Doctors at the University of Virginia Health System have shown for the first time that getting rid of poisonous RNA (ribonucleic acid) in muscle cells can reverse myotonic dystrophy, the most common type of muscular dystrophy in adults.

Nanowire arrays can detect signals along individual neurons
Opening a whole new interface between nanotechnology and neuroscience, scientists at Harvard University have used slender silicon nanowires to detect, stimulate and inhibit nerve signals along the axons and dendrites of live mammalian neurons.

First 'encyclopedia' of nuclear receptors reveals organisms' focus on sex, food
In creating the first

Study rules out ancient 'bursts' of methane from seafloor deposits
A dramatic increase about 12,000 years ago in levels of atmospheric methane, a potent greenhouse gas, was most likely caused by higher emissions from tropical wetlands or from plant production, rather than a release from seafloor methane deposits, a new study concludes.

Chemical compounds restore normal glucose levels and insulin action in obese mice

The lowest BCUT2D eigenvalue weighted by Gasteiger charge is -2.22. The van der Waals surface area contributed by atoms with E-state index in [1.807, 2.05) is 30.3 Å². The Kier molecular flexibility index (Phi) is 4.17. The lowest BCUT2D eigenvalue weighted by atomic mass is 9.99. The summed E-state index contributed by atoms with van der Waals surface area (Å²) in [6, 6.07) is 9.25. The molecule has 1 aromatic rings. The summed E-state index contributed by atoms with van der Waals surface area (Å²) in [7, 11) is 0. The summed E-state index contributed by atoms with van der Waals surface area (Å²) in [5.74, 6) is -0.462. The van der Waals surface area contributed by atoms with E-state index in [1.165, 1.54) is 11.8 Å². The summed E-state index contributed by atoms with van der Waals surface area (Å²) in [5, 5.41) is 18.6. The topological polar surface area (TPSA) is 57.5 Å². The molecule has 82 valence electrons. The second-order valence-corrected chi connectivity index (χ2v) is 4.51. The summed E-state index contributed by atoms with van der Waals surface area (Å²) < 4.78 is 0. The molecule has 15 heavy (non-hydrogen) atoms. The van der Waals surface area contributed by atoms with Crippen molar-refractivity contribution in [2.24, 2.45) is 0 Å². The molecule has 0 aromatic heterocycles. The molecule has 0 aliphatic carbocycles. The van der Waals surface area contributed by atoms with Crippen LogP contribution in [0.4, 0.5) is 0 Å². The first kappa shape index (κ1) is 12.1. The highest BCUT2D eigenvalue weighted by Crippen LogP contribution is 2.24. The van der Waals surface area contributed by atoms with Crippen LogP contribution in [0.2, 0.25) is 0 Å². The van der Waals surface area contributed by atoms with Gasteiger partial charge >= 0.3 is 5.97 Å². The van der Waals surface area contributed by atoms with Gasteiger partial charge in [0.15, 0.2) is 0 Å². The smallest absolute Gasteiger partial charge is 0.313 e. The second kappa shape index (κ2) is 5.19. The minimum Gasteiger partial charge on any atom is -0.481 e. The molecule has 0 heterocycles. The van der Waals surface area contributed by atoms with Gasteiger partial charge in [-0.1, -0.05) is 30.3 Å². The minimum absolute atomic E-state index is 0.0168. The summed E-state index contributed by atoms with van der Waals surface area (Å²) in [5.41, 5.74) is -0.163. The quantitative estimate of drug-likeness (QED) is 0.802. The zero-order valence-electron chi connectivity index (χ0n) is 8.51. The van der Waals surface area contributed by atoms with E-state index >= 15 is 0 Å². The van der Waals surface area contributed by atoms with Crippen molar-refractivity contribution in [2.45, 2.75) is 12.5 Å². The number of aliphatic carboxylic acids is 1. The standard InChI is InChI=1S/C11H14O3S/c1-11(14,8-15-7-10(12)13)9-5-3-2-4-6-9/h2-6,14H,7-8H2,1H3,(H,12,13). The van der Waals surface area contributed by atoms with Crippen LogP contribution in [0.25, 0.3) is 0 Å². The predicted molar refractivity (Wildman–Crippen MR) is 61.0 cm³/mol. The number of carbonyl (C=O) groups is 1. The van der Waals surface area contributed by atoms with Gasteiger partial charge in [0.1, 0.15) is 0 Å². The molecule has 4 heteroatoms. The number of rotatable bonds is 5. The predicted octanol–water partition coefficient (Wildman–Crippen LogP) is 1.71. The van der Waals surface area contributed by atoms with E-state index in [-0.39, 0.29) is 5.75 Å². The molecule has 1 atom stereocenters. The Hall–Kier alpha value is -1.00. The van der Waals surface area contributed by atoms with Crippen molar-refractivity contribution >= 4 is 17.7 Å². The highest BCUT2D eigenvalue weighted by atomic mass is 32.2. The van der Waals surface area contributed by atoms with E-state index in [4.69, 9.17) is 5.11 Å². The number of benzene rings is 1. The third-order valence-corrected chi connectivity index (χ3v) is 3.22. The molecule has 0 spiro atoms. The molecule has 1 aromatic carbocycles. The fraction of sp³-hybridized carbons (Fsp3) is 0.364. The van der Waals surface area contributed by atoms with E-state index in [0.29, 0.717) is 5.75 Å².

Treatment of obese and diabetic mice with compounds that act as chemical chaperones called PBA and TUDCA restored healthy glucose levels and normal insulin action and reduced the presence of fatty liver disease, according to a study published in the August 25 issue of Science.

African parasite makes component of fat differently from all other organisms
Studying the parasite that causes African sleeping sickness, scientists at Johns Hopkins have discovered a previously unknown way of making fatty acids, a component of fat and the outer layer of all cells.

With few factors, adult cells take on character of embryonic stem cells
With the introduction of just four factors, researchers have successfully induced differentiated cells taken from mouse embryos or adult mice to behave like embryonic stem cells.

Certification of UK doctors would improve quality of care
Certification of UK doctors would help to improve quality of care, say researchers in this week's BMJ.

Researchers identify antibiotic protein that defends the intestine against microbial invaders
Researchers at University of Texas Southwestern Medical Center have identified a protein that is made in the intestinal lining and targets microbial invaders, offering novel insights into how the intestine fends off pathogens and maintains friendly relations with symbiotic microbes.

HIV drug could be used to prevent cervical cancer, say University of Manchester researchers